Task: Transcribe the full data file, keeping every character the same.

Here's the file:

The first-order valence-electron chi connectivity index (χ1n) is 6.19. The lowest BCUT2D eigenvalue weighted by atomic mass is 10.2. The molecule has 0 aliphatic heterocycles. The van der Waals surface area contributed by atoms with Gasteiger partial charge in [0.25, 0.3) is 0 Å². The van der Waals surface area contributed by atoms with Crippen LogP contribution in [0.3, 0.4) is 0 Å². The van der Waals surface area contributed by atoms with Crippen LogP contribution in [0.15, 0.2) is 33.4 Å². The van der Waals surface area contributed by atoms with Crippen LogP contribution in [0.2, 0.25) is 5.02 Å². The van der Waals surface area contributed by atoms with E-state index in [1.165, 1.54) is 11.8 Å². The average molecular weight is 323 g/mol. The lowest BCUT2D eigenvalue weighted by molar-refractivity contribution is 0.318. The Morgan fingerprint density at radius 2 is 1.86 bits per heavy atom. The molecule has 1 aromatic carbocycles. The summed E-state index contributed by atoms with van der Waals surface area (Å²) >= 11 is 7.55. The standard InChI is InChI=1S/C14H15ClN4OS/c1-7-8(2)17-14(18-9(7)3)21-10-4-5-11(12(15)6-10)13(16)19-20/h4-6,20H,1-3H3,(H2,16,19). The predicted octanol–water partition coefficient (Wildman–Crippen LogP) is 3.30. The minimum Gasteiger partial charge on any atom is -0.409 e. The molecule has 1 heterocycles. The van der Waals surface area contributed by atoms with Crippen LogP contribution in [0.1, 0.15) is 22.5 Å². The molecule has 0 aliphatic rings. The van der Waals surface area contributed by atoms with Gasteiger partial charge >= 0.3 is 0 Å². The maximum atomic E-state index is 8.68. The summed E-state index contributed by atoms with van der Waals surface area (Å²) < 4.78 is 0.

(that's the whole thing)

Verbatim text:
The first-order valence-electron chi connectivity index (χ1n) is 6.19. The lowest BCUT2D eigenvalue weighted by atomic mass is 10.2. The molecule has 0 aliphatic heterocycles. The van der Waals surface area contributed by atoms with Gasteiger partial charge in [0.25, 0.3) is 0 Å². The van der Waals surface area contributed by atoms with Crippen LogP contribution in [0.3, 0.4) is 0 Å². The van der Waals surface area contributed by atoms with Crippen LogP contribution in [0.15, 0.2) is 33.4 Å². The van der Waals surface area contributed by atoms with Crippen LogP contribution in [0.2, 0.25) is 5.02 Å². The van der Waals surface area contributed by atoms with E-state index in [1.165, 1.54) is 11.8 Å². The average molecular weight is 323 g/mol. The lowest BCUT2D eigenvalue weighted by molar-refractivity contribution is 0.318. The Morgan fingerprint density at radius 2 is 1.86 bits per heavy atom. The molecule has 1 aromatic carbocycles. The summed E-state index contributed by atoms with van der Waals surface area (Å²) >= 11 is 7.55. The standard InChI is InChI=1S/C14H15ClN4OS/c1-7-8(2)17-14(18-9(7)3)21-10-4-5-11(12(15)6-10)13(16)19-20/h4-6,20H,1-3H3,(H2,16,19). The predicted octanol–water partition coefficient (Wildman–Crippen LogP) is 3.30. The minimum Gasteiger partial charge on any atom is -0.409 e. The molecule has 1 heterocycles. The van der Waals surface area contributed by atoms with Crippen LogP contribution in [0.1, 0.15) is 22.5 Å². The molecule has 0 aliphatic rings. The van der Waals surface area contributed by atoms with Gasteiger partial charge >= 0.3 is 0 Å². The maximum atomic E-state index is 8.68. The summed E-state index contributed by atoms with van der Waals surface area (Å²) < 4.78 is 0.